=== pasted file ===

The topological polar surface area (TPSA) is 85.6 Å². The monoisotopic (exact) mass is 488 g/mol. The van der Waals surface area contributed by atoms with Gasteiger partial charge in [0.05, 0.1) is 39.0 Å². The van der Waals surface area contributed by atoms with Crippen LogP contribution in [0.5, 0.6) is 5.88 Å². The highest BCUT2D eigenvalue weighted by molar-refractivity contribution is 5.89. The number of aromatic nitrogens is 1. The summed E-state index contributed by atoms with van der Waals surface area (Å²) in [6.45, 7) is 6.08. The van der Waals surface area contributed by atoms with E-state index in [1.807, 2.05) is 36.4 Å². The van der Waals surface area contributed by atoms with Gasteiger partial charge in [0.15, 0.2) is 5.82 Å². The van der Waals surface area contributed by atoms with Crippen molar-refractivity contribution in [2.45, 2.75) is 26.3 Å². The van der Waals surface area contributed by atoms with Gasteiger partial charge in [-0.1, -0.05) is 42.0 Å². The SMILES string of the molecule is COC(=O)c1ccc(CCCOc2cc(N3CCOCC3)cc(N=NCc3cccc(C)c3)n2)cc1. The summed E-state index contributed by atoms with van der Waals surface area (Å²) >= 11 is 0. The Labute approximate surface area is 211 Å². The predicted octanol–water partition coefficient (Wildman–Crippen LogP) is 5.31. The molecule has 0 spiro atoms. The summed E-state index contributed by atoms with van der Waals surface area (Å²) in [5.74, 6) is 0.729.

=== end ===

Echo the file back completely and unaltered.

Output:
The topological polar surface area (TPSA) is 85.6 Å². The monoisotopic (exact) mass is 488 g/mol. The van der Waals surface area contributed by atoms with Gasteiger partial charge in [0.05, 0.1) is 39.0 Å². The van der Waals surface area contributed by atoms with Crippen LogP contribution in [0.5, 0.6) is 5.88 Å². The highest BCUT2D eigenvalue weighted by molar-refractivity contribution is 5.89. The number of aromatic nitrogens is 1. The summed E-state index contributed by atoms with van der Waals surface area (Å²) in [6.45, 7) is 6.08. The van der Waals surface area contributed by atoms with E-state index in [1.807, 2.05) is 36.4 Å². The van der Waals surface area contributed by atoms with Gasteiger partial charge in [0.15, 0.2) is 5.82 Å². The van der Waals surface area contributed by atoms with Crippen molar-refractivity contribution in [2.45, 2.75) is 26.3 Å². The van der Waals surface area contributed by atoms with Gasteiger partial charge in [-0.1, -0.05) is 42.0 Å². The SMILES string of the molecule is COC(=O)c1ccc(CCCOc2cc(N3CCOCC3)cc(N=NCc3cccc(C)c3)n2)cc1. The summed E-state index contributed by atoms with van der Waals surface area (Å²) >= 11 is 0. The Labute approximate surface area is 211 Å². The predicted octanol–water partition coefficient (Wildman–Crippen LogP) is 5.31. The molecule has 0 spiro atoms. The summed E-state index contributed by atoms with van der Waals surface area (Å²) in [5.74, 6) is 0.729.